NTSB to examine safety effects of 'Glass Cockpits' in GA . .

March 4, 2010



The National Transportation Safety Board will hold a public

Board meeting to consider a study on what effect the

introduction of glass cockpits into small light general

aviation airplanes is having on the safety record of those


In 2000, almost all new single engine light airplanes were

manufactured with conventional analog flight instruments.

Today almost all new light planes come equipped with digital

flight display avionic systems, also known as "glass

cockpits." The enhanced function and information

capabilities of these systems represent a significant change

and potential improvement in the way general aviation pilots

monitor information needed to control their aircraft.

The NTSB initiated this study to determine if the transition

to glass cockpits in light aircraft would improve the safety

record of those planes.

The meeting will be held on Tuesday, March 9, 2010 at 9:30

a.m. ET, in its Board Room and Conference Center, 429

L’Enfant Plaza, S.W., Washington, DC.

A live and archived webcast of the proceedings will be

available on the Board’s website at

ntsb.gov/Events/Boardmeeting.htm. Technical

support details are available under “Board Meetings.” To

report any problems, please call 703-993-3100 and ask for

Webcast Technical Support.

A summary of the safety study, which will include its

findings and safety recommendations, will appear on the

website shortly after the conclusion of the meeting. The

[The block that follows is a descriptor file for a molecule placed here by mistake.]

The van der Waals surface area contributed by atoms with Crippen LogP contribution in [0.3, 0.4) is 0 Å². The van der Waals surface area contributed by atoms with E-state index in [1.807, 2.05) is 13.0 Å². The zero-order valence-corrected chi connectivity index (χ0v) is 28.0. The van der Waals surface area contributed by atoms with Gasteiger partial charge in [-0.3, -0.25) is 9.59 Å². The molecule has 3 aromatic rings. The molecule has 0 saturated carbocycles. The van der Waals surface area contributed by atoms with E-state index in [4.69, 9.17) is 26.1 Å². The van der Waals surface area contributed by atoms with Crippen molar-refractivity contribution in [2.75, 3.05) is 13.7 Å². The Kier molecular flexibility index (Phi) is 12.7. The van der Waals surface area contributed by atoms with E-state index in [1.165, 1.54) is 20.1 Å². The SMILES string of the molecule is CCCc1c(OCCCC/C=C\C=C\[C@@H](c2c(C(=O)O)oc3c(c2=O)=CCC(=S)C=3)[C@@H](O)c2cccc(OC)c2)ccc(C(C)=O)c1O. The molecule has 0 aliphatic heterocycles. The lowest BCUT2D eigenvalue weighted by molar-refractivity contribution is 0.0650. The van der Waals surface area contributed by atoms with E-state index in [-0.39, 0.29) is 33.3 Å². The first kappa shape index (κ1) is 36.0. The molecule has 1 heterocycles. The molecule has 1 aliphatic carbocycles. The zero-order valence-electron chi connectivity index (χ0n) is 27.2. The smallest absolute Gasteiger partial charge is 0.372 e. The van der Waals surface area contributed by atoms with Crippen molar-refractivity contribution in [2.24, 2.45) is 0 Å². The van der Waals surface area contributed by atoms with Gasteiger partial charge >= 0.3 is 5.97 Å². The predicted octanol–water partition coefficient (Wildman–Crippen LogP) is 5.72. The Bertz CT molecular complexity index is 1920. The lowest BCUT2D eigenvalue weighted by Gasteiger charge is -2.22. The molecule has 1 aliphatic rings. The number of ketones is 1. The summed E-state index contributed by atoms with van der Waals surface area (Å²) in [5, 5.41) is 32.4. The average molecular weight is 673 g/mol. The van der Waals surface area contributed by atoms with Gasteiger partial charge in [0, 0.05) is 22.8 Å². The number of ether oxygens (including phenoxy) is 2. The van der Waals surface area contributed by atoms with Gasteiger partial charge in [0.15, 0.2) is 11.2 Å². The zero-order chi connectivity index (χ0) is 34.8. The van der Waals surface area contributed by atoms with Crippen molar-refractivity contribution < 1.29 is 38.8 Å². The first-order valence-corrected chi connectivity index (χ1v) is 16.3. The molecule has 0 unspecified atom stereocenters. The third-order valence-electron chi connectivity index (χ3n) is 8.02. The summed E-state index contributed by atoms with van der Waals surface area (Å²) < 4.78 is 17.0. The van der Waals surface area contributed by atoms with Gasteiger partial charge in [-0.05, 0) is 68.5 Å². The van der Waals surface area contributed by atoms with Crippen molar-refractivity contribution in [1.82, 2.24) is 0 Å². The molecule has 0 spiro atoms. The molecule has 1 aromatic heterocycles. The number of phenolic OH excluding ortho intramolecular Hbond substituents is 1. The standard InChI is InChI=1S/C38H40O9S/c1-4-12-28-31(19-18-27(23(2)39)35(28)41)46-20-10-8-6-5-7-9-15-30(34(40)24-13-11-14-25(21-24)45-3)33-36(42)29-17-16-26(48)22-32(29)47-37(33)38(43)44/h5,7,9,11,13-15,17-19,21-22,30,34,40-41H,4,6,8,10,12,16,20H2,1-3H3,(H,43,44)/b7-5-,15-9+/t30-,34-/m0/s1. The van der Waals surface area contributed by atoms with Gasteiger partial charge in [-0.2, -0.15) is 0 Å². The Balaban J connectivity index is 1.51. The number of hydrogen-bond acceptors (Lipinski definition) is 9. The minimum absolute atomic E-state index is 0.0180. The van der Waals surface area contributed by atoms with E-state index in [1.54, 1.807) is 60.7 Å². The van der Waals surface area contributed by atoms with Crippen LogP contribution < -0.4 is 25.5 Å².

entire study will appear on the website several weeks later.

Directions to the NTSB Board Room: Front door located on

Lower 10th Street, directly below L’Enfant Plaza. From

Metro, exit L’Enfant Plaza station at 9th and D Streets

escalator, walk through shopping mall, at the CVS store (on

the left), and take escalator (on the right) down one level.

The Board room will be to your left.

Media Contact: Peter Knudson



It’ll be interesting to see the results. I could see it go both ways, yes the engine monitoring and more advanced NAV and sometimes WX displays might improve safety, by the same token maybe some of the “Fly the plane” aspects may be gone? I’ll admit, I’m a steam gauge guy, and my glass cockpit experience is limited to jumpseat rides, and flight sim.

I mean, what can they do? As much as everyone’s aware that with the advent of glass cockpits and Cirrus-types making full use of them, more SA and inexperience type accidents are happening, but it’s called “technology” and it’s proven to work (in capable hands). Some of this has to be attributed to the less mechanically inclined (that would never learn to fly otherwise) and are turned off/scared by traditional gauges, but feel more at home with and are drawn to a computerized displays and learn to “fly” (while not actually learning the art of flying). They’re not going to erase technology from the cockpit - they can’t fight it. The only measure that they can create is to either add more hours before being able to obtain PPL and instrument ratings, and/or add an additional endorsement(s) for glass cockpits. Either way, if they go either of those routes, they’re just passing additional cost to the GA flying public. At what point does the government say that people have to start looking out for themselves and quit trying to babysit everyone? To me, this is like saying that people that drive cars with AT’s are more likely to crash than those that drive manuals, so let’s look at what we can do to limit the amount of cars with AT’s on the road.